Midway Village Museum has plenty of events coming up that are both educational and fun. Learn what’s happening this holiday season.
The gift of learning is offered year-round at Midway Village Museum, 6799 Guilford Road, and the winter season is no exception.
“Midway Village is Rockford’s history museum and our mission is to educate the public about history and highlight the relevance it has in our community,” says Lonna Converso, director of marketing and social media. The village itself reflects Rockford in its heyday, in about 1900, the late Victorian era.
The museum’s latest contribution to Rockford is a permanent display of 19 plaques which highlight people and buildings that have impacted Rockford since its founding in 1834. Midway Village Museum staff plans to organize future walking tours, but interested residents can take a self-guided tour at any time. To learn more about the locations, go to RockfordHistoryWalks.org.
“This is the first time we’ve undertaken a project of this scope,” says Converso. “Visitors will learn about entrepreneurs, social reformers, a president, pioneers, immigrants, an architect, veterans, religious leaders and an educator, all tied to Rockford’s rich history.”
The project is funded by a grant from the Community Foundation of Northern Illinois and is done in partnership with the Rockford Area Visitors and Convention Bureau, River District Association, Rockford Park District and Lauren Davis Creative.
Several upcoming events at Midway Village Museum relate to historical holiday traditions.
The Holiday Victorian Tea sells out each December at the museum’s Chamberlain Hotel and this year is no exception. Interpreters dress in period costumes and the hotel is decorated for the holidays. This year’s theme is “Holiday Goodies in the 1800s.”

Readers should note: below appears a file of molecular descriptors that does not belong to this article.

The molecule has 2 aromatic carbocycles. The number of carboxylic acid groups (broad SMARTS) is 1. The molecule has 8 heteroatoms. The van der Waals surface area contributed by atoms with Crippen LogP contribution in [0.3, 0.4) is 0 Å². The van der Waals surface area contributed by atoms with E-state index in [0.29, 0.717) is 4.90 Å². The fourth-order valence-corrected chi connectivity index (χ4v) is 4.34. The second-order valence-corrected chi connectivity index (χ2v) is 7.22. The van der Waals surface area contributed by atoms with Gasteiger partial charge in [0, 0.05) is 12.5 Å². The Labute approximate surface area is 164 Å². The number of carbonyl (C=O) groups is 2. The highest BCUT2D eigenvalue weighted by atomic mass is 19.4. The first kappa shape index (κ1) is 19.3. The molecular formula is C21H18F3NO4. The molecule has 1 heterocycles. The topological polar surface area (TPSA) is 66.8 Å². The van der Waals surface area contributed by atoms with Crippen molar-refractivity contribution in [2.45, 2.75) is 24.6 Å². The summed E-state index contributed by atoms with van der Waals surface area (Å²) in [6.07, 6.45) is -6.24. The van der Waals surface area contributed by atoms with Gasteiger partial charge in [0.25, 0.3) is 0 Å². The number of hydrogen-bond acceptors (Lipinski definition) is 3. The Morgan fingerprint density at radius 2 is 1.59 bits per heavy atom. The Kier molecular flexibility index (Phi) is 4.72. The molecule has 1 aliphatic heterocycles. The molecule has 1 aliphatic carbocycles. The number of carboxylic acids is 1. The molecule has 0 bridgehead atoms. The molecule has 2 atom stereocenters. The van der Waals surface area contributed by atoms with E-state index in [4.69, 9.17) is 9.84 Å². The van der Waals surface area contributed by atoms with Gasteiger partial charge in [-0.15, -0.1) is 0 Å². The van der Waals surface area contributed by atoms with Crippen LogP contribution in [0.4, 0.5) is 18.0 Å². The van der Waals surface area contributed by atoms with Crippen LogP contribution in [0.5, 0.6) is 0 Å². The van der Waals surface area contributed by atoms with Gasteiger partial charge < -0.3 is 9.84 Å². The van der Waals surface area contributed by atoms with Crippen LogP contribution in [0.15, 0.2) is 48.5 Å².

If you don’t want to miss out on the tea next year, request a 2018 calendar of events the second week of January by mail or email, by emailing firstname.lastname@example.org.
This year’s tea will include three courses of savories, sandwiches, scones and sweets, along with endless pots of holiday tea.
The Holiday Victorian Tea has been presented by the museum for the past 10 years and is one of its most popular events.
Another Victorian-themed holiday event is “Victorian Holiday Celebration,” scheduled 11 a.m. to 4 p.m. Saturday and Sunday, Dec. 9 and 10, in the Victorian Village on the museum grounds. There will be horse-drawn wagon rides; dancing at the Fezziwig Ball; Christmas carols; holiday cards made at the print shop; story time at Mrs. Cratchit’s dinner table with Rockford Public Library; craft projects; a visit from Father Christmas and special holiday snacks and beverages for purchase.
Admission for the Victorian Holiday Celebration is $7 for adults, $5 for children 3-17, and free for children under 2. Tickets may be purchased online, at the museum’s gift shop or at the door.
In a different Dec. 9 event, “Christmas in the Trenches” will be presented from 10 a.m. to 11:30 a.m. This is a re-enactment of the 1914 World War I Christmas truce in which soldiers on both sides called an unofficial ceasefire during the week of Christmas. Enemies came together to decorate, exchange gifts, sing carols and play football.
Re-enactors will decorate the 150 yard-long trench on the museum grounds and read excerpts from letters written by World War I soldiers. In addition to touring trenches, visitors will hear a narrated re-enactment of a battle and ceasefire, sing carols with the soldiers, receive a gift, sip hot chocolate, see real World War I artifacts and play football. Pre-register by Dec. 7.
The new year will kick off with a new Connecting with History Series. Its first event is a World War I Symposium on Saturday, Jan. 20, from 10 a.m. to 2:30 p.m. Registration begins online by Jan. 2. World War ended one century ago, in 1918.
Speakers at the symposium will include Dr. John M. Cooper, professor emeritus of history at the University of Wisconsin at Madison, speaking about “Woodrow Wilson’s Impact on American Foreign Policy;” Dr. Ross Kennedy, history department chair at Illinois State University, speaking on “A Divided Land: World War I and American Domestic Politics;” and Dr. Paul Herbert, executive director of the First Division Museum at Cantigny in Wheaton, Ill., speaking about “The Great War and the U.S. Army (1917-1941) – A First Glimpse of Global Power.”
“The world wars are a popular history topic in the Rockford region” says Converso. “Thousands of troops came through Rockford’s Camp Grant during those wars.”